The Next Hop field of the MP_REACH_NLRI attribute of the route MUST The Next Hop field of the MP_REACH_NLRI attribute of the route MUST
be set to the IPv4 or IPv6 address of the advertising PE. be set to the IPv4 or IPv6 address of the advertising PE.
The BGP advertisement for the MAC advertisement route MUST also carry The BGP advertisement for the MAC advertisement route MUST also carry
one or more Route Target (RT) attributes. RTs may be configured (as one or more Route Target (RT) attributes. RTs may be configured (as
in IP VPNs), or may be derived automatically from the Ethernet Tag in IP VPNs), or may be derived automatically from the Ethernet Tag
ID, in the Unique VLAN case, as described in section 8.4.1.1.1. ID, in the Unique VLAN case, as described in section 7.10.1.
It is to be noted that this document does not require PEs to create It is to be noted that this document does not require PEs to create
forwarding state for remote MACs when they are learnt in the control forwarding state for remote MACs when they are learnt in the control
plane. When this forwarding state is actually created is a local plane. When this forwarding state is actually created is a local
implementation matter. implementation matter.
9.2.2 Route Resolution 9.2.2 Route Resolution
If the Ethernet Segment Identifier field in a received MAC If the Ethernet Segment Identifier field in a received MAC
Advertisement route is set to the reserved ESI value of 0 or MAX-ESI, Advertisement route is set to the reserved ESI value of 0 or MAX-ESI,
skipping to change at page 31, line 51 skipping to change at page 31, line 51
learns the IP address associated with a MAC address, of a locally learns the IP address associated with a MAC address, of a locally
connected CE, it may advertise this address to other PEs by including connected CE, it may advertise this address to other PEs by including
it in the MAC Advertisement route. The IP Address may be an IPv4 it in the MAC Advertisement route. The IP Address may be an IPv4
address encoded using four octets, or an IPv6 address encoded using address encoded using four octets, or an IPv6 address encoded using
sixteen octets. For ARP and ND purposes, the IP Address length field sixteen octets. For ARP and ND purposes, the IP Address length field
MUST be set to 32 for an IPv4 address or to 128 for an IPv6 address. MUST be set to 32 for an IPv4 address or to 128 for an IPv6 address.
If there are multiple IP addresses associated with a MAC address, If there are multiple IP addresses associated with a MAC address,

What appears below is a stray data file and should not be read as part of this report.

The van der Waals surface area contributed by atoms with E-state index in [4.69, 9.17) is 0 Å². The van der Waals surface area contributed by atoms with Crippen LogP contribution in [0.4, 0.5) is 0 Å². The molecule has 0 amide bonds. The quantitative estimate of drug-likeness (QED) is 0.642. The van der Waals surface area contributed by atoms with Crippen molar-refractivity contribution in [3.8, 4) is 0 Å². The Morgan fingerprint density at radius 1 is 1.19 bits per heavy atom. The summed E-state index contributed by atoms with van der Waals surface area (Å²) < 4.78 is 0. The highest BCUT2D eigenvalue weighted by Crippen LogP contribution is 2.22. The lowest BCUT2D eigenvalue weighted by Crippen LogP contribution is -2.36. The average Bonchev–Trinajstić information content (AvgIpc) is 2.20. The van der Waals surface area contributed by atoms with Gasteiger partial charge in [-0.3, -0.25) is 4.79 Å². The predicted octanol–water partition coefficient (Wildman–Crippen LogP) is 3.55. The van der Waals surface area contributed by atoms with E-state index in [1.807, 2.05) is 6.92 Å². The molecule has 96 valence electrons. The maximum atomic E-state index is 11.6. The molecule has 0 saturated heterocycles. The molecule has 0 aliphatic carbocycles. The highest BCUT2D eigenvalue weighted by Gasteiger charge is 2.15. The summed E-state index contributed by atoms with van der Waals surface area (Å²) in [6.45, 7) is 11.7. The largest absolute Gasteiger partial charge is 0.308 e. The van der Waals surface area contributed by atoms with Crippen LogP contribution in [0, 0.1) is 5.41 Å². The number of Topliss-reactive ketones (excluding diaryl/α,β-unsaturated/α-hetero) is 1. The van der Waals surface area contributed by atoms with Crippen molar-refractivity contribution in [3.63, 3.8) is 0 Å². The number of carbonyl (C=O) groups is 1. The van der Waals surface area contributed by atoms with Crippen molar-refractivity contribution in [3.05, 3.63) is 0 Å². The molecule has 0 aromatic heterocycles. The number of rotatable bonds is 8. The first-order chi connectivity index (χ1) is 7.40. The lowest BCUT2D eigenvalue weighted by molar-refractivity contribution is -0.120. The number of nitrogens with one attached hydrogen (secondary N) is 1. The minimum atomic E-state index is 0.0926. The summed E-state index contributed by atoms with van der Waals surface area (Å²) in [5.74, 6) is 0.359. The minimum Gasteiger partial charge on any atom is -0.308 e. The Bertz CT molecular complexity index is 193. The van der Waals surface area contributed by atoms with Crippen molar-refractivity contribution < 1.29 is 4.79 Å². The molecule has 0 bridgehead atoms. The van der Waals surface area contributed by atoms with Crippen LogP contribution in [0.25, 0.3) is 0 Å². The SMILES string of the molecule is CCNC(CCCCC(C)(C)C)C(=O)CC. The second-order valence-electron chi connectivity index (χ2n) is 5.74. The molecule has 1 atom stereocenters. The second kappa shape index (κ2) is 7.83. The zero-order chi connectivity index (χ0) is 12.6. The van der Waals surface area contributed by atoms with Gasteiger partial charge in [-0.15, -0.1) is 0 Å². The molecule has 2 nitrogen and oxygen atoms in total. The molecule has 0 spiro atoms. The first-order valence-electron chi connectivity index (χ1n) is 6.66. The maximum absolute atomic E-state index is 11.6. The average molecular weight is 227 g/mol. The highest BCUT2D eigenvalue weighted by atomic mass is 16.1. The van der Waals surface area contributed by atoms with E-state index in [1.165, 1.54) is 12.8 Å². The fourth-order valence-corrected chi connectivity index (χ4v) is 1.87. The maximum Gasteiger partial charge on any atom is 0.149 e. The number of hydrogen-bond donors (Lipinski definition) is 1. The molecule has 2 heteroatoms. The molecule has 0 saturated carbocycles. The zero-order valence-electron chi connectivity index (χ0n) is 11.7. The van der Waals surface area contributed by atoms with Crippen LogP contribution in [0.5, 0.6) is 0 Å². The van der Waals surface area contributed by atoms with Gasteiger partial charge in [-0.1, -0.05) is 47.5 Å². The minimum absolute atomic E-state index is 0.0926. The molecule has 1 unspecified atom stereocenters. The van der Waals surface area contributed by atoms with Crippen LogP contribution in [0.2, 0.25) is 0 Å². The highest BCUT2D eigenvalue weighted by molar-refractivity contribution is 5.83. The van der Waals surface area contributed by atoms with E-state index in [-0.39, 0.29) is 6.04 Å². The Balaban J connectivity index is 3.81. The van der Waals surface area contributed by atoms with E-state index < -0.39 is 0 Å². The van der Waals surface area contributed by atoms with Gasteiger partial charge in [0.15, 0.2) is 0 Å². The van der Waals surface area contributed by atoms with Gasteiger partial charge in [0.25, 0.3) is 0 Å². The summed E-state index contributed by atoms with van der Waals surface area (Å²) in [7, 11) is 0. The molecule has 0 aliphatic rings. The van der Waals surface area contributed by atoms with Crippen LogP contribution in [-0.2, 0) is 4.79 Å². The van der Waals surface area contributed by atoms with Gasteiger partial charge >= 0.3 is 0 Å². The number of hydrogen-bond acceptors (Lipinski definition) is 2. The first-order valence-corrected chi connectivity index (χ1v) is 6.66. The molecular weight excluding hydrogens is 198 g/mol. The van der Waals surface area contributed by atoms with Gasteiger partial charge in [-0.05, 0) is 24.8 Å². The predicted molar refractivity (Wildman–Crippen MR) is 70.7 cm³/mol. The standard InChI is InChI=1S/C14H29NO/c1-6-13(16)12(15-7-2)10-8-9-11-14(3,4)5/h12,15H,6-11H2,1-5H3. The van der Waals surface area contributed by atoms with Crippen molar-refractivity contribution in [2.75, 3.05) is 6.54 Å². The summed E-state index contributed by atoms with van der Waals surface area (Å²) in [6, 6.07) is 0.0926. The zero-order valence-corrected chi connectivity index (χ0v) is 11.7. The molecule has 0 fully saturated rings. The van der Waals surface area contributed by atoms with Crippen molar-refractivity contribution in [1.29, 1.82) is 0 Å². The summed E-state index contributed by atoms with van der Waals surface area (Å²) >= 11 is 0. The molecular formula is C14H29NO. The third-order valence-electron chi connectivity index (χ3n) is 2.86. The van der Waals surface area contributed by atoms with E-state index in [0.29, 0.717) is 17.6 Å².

then multiple MAC advertisement routes MUST be generated, one for then multiple MAC advertisement routes MUST be generated, one for
each IP address. For instance, this may be the case when there are each IP address. For instance, this may be the case when there are
both an IPv4 and an IPv6 address associated with the MAC address. both an IPv4 and an IPv6 address associated with the same MAC address
for dual-IP stack scenarios. When the IP address is dissociated with
the MAC address, then the MAC advertisement route with that
particular IP address MUST be withdrawn.
When the IP address is dissociated with the MAC address, then the MAC Note that a MAC-only route can be advertised along with but
advertisement route with that particular IP address MUST be independent from MAC/IP route for scenarios where the MAC learning
withdrawn. over access network/node is done in data-plane and independent from
ARP snooping that generates MAC/IP route. In such scenarios when the
ARP entry times out and causes the MAC/IP to be withdrawn, then the
MAC information will not be lost. In scenarios where host MAC/IP is
learned via management or control plane, then the sender PE may only
generates and advertises MAC/IP route. If the receiving PE receives
both the MAC-only route and the MAC/IP route, then when it receives a
withdraw message for the MAC/IP route, it MUST delete the
corresponding entry from the ARP table but not the MAC entry from the
MAC-VRF table unless it receives a withdraw message for MAC-only
route.
When a PE receives an ARP request for an IP address from a CE, and if When a PE receives an ARP request for an IP address from a CE, and if
the PE has the MAC address binding for that IP address, the PE SHOULD the PE has the MAC address binding for that IP address, the PE SHOULD
perform ARP proxy by responding to the ARP request. perform ARP proxy by responding to the ARP request.
10.1 Default Gateway 10.1 Default Gateway
When a PE needs to perform inter-subnet forwarding where each subnet When a PE needs to perform inter-subnet forwarding where each subnet
is represented by a different broadcast domain (e.g., different VLAN) is represented by a different broadcast domain (e.g., different VLAN)
the inter-subnet forwarding is performed at layer 3 and the PE that the inter-subnet forwarding is performed at layer 3 and the PE that
skipping to change at page 36, line 38 skipping to change at page 37, line 4